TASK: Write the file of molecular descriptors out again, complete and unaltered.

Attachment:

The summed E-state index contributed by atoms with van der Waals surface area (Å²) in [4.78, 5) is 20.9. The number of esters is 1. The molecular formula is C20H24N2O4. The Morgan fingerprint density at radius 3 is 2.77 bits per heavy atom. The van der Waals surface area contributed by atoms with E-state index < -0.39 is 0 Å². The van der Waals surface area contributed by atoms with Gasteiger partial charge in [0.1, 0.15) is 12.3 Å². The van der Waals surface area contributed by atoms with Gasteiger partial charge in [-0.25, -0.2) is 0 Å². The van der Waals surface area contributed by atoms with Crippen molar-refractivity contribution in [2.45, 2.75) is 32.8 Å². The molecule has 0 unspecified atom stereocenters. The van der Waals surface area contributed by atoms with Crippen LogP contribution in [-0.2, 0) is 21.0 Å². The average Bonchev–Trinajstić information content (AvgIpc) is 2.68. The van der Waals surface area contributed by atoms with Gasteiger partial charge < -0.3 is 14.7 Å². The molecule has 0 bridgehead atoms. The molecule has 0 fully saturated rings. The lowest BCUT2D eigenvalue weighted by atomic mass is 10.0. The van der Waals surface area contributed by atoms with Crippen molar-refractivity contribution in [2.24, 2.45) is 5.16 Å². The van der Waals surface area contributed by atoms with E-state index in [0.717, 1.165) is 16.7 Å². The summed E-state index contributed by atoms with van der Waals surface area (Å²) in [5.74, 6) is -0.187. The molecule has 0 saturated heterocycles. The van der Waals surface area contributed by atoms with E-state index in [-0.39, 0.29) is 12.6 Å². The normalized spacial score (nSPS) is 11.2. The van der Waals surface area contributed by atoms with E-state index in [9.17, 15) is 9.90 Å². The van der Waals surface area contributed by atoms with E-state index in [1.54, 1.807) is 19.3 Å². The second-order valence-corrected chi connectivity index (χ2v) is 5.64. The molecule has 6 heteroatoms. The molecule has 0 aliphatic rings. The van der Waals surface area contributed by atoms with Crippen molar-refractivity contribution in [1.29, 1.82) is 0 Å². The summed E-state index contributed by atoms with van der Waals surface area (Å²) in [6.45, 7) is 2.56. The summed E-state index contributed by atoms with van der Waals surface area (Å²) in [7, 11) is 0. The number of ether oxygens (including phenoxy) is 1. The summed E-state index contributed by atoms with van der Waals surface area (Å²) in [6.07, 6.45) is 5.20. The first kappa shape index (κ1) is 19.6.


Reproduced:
The summed E-state index contributed by atoms with van der Waals surface area (Å²) in [4.78, 5) is 20.9. The number of esters is 1. The molecular formula is C20H24N2O4. The Morgan fingerprint density at radius 3 is 2.77 bits per heavy atom. The van der Waals surface area contributed by atoms with E-state index < -0.39 is 0 Å². The van der Waals surface area contributed by atoms with Gasteiger partial charge in [0.1, 0.15) is 12.3 Å². The van der Waals surface area contributed by atoms with Gasteiger partial charge in [-0.25, -0.2) is 0 Å². The van der Waals surface area contributed by atoms with Crippen molar-refractivity contribution in [2.45, 2.75) is 32.8 Å². The molecule has 0 unspecified atom stereocenters. The van der Waals surface area contributed by atoms with Crippen LogP contribution in [-0.2, 0) is 21.0 Å². The average Bonchev–Trinajstić information content (AvgIpc) is 2.68. The van der Waals surface area contributed by atoms with Gasteiger partial charge < -0.3 is 14.7 Å². The molecule has 0 bridgehead atoms. The molecule has 0 fully saturated rings. The lowest BCUT2D eigenvalue weighted by atomic mass is 10.0. The van der Waals surface area contributed by atoms with Crippen molar-refractivity contribution in [2.24, 2.45) is 5.16 Å². The van der Waals surface area contributed by atoms with E-state index in [0.717, 1.165) is 16.7 Å². The summed E-state index contributed by atoms with van der Waals surface area (Å²) in [5.74, 6) is -0.187. The molecule has 0 saturated heterocycles. The van der Waals surface area contributed by atoms with E-state index in [-0.39, 0.29) is 12.6 Å². The normalized spacial score (nSPS) is 11.2. The van der Waals surface area contributed by atoms with E-state index in [9.17, 15) is 9.90 Å². The van der Waals surface area contributed by atoms with E-state index in [1.54, 1.807) is 19.3 Å². The second-order valence-corrected chi connectivity index (χ2v) is 5.64. The molecule has 6 heteroatoms. The molecule has 0 aliphatic rings. The van der Waals surface area contributed by atoms with Crippen molar-refractivity contribution in [1.29, 1.82) is 0 Å². The summed E-state index contributed by atoms with van der Waals surface area (Å²) in [6.45, 7) is 2.56. The summed E-state index contributed by atoms with van der Waals surface area (Å²) in [7, 11) is 0. The number of ether oxygens (including phenoxy) is 1. The summed E-state index contributed by atoms with van der Waals surface area (Å²) in [6.07, 6.45) is 5.20. The first kappa shape index (κ1) is 19.6.